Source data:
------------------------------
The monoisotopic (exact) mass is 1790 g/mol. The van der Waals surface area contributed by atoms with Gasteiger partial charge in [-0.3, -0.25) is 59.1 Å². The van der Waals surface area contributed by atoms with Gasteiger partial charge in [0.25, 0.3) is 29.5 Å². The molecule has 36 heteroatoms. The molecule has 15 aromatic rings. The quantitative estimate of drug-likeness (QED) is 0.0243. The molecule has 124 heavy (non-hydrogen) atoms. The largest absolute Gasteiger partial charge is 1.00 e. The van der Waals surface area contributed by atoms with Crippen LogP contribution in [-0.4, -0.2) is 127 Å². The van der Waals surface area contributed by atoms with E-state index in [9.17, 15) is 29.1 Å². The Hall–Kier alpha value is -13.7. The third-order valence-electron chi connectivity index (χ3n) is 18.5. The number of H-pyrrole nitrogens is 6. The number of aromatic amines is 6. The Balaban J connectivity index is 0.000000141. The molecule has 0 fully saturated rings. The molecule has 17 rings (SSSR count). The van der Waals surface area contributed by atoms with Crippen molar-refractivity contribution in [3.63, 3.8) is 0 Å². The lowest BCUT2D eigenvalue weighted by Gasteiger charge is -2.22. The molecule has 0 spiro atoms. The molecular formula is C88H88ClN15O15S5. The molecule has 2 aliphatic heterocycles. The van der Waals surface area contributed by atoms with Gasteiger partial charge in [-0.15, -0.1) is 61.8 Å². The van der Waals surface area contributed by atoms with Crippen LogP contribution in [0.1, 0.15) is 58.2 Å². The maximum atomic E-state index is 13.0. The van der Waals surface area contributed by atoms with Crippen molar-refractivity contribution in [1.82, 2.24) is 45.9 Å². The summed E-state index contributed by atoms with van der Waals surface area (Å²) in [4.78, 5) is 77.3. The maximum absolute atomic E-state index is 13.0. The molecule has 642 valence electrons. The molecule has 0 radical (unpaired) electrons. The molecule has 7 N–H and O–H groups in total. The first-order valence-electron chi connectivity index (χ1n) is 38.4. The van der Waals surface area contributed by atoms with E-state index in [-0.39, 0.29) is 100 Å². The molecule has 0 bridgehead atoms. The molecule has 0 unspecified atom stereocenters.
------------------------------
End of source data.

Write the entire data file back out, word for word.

The monoisotopic (exact) mass is 1790 g/mol. The van der Waals surface area contributed by atoms with Gasteiger partial charge in [-0.3, -0.25) is 59.1 Å². The van der Waals surface area contributed by atoms with Gasteiger partial charge in [0.25, 0.3) is 29.5 Å². The molecule has 36 heteroatoms. The molecule has 15 aromatic rings. The quantitative estimate of drug-likeness (QED) is 0.0243. The molecule has 124 heavy (non-hydrogen) atoms. The largest absolute Gasteiger partial charge is 1.00 e. The van der Waals surface area contributed by atoms with Crippen LogP contribution in [-0.4, -0.2) is 127 Å². The van der Waals surface area contributed by atoms with E-state index in [9.17, 15) is 29.1 Å². The Hall–Kier alpha value is -13.7. The third-order valence-electron chi connectivity index (χ3n) is 18.5. The number of H-pyrrole nitrogens is 6. The number of aromatic amines is 6. The Balaban J connectivity index is 0.000000141. The molecule has 0 fully saturated rings. The molecule has 17 rings (SSSR count). The van der Waals surface area contributed by atoms with Crippen molar-refractivity contribution in [3.63, 3.8) is 0 Å². The lowest BCUT2D eigenvalue weighted by Gasteiger charge is -2.22. The molecule has 0 spiro atoms. The molecular formula is C88H88ClN15O15S5. The molecule has 2 aliphatic heterocycles. The van der Waals surface area contributed by atoms with Gasteiger partial charge in [-0.15, -0.1) is 61.8 Å². The van der Waals surface area contributed by atoms with Crippen LogP contribution in [0.1, 0.15) is 58.2 Å². The maximum atomic E-state index is 13.0. The van der Waals surface area contributed by atoms with Crippen molar-refractivity contribution in [1.82, 2.24) is 45.9 Å². The summed E-state index contributed by atoms with van der Waals surface area (Å²) in [4.78, 5) is 77.3. The maximum absolute atomic E-state index is 13.0. The molecule has 642 valence electrons. The molecule has 0 radical (unpaired) electrons. The molecule has 7 N–H and O–H groups in total. The first-order valence-electron chi connectivity index (χ1n) is 38.4. The van der Waals surface area contributed by atoms with E-state index in [-0.39, 0.29) is 100 Å². The molecule has 0 bridgehead atoms. The molecule has 0 unspecified atom stereocenters.